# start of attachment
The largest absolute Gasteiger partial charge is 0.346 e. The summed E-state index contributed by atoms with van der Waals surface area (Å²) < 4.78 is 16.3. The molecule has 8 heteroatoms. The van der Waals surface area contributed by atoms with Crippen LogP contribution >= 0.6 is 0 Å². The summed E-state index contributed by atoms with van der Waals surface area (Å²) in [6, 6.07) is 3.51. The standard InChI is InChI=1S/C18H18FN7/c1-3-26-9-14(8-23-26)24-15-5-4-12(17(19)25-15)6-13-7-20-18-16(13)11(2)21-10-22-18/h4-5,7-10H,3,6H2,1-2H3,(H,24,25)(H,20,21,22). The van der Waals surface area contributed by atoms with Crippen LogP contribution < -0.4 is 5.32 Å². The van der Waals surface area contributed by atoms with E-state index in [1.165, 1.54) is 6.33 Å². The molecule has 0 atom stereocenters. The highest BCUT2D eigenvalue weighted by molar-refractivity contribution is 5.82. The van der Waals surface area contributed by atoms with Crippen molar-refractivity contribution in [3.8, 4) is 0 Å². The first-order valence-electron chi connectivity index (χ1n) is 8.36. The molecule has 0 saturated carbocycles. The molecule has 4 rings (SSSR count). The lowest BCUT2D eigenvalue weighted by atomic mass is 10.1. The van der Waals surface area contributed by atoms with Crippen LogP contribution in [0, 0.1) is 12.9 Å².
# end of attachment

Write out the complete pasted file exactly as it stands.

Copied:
The largest absolute Gasteiger partial charge is 0.346 e. The summed E-state index contributed by atoms with van der Waals surface area (Å²) < 4.78 is 16.3. The molecule has 8 heteroatoms. The van der Waals surface area contributed by atoms with Crippen LogP contribution >= 0.6 is 0 Å². The summed E-state index contributed by atoms with van der Waals surface area (Å²) in [6, 6.07) is 3.51. The standard InChI is InChI=1S/C18H18FN7/c1-3-26-9-14(8-23-26)24-15-5-4-12(17(19)25-15)6-13-7-20-18-16(13)11(2)21-10-22-18/h4-5,7-10H,3,6H2,1-2H3,(H,24,25)(H,20,21,22). The van der Waals surface area contributed by atoms with Crippen LogP contribution < -0.4 is 5.32 Å². The van der Waals surface area contributed by atoms with E-state index in [1.165, 1.54) is 6.33 Å². The molecule has 0 atom stereocenters. The highest BCUT2D eigenvalue weighted by molar-refractivity contribution is 5.82. The van der Waals surface area contributed by atoms with Crippen molar-refractivity contribution in [3.8, 4) is 0 Å². The first-order valence-electron chi connectivity index (χ1n) is 8.36. The molecule has 0 saturated carbocycles. The molecule has 4 rings (SSSR count). The lowest BCUT2D eigenvalue weighted by atomic mass is 10.1. The van der Waals surface area contributed by atoms with Crippen LogP contribution in [0, 0.1) is 12.9 Å².